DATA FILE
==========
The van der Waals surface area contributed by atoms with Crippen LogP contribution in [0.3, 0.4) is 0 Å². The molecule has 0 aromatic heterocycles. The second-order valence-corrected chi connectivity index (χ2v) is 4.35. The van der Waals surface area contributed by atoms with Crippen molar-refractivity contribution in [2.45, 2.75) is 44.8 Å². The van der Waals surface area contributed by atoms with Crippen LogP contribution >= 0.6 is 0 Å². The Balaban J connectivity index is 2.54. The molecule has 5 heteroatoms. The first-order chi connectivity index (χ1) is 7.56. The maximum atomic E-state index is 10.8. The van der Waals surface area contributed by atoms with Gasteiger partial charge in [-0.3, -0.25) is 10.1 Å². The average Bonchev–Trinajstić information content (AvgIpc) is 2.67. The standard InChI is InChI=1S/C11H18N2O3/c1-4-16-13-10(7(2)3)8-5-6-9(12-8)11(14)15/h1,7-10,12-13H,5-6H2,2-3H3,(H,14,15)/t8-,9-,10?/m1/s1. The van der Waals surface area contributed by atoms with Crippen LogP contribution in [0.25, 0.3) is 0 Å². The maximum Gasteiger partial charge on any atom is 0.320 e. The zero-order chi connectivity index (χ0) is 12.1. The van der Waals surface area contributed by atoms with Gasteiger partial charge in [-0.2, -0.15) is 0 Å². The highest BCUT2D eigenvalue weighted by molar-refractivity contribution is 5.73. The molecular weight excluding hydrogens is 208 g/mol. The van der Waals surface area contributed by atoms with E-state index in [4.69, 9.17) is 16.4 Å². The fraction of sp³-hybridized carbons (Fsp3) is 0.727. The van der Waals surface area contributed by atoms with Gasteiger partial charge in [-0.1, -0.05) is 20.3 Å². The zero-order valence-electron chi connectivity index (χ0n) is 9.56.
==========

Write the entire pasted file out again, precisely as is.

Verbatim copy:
The van der Waals surface area contributed by atoms with Crippen LogP contribution in [0.3, 0.4) is 0 Å². The molecule has 0 aromatic heterocycles. The second-order valence-corrected chi connectivity index (χ2v) is 4.35. The van der Waals surface area contributed by atoms with Crippen molar-refractivity contribution in [2.45, 2.75) is 44.8 Å². The van der Waals surface area contributed by atoms with Crippen LogP contribution >= 0.6 is 0 Å². The Balaban J connectivity index is 2.54. The molecule has 5 heteroatoms. The first-order chi connectivity index (χ1) is 7.56. The maximum atomic E-state index is 10.8. The van der Waals surface area contributed by atoms with Gasteiger partial charge in [-0.3, -0.25) is 10.1 Å². The average Bonchev–Trinajstić information content (AvgIpc) is 2.67. The standard InChI is InChI=1S/C11H18N2O3/c1-4-16-13-10(7(2)3)8-5-6-9(12-8)11(14)15/h1,7-10,12-13H,5-6H2,2-3H3,(H,14,15)/t8-,9-,10?/m1/s1. The van der Waals surface area contributed by atoms with Crippen LogP contribution in [0.25, 0.3) is 0 Å². The maximum Gasteiger partial charge on any atom is 0.320 e. The zero-order chi connectivity index (χ0) is 12.1. The van der Waals surface area contributed by atoms with Gasteiger partial charge in [-0.2, -0.15) is 0 Å². The highest BCUT2D eigenvalue weighted by molar-refractivity contribution is 5.73. The molecular weight excluding hydrogens is 208 g/mol. The van der Waals surface area contributed by atoms with E-state index in [4.69, 9.17) is 16.4 Å². The fraction of sp³-hybridized carbons (Fsp3) is 0.727. The van der Waals surface area contributed by atoms with Gasteiger partial charge in [-0.1, -0.05) is 20.3 Å². The zero-order valence-electron chi connectivity index (χ0n) is 9.56.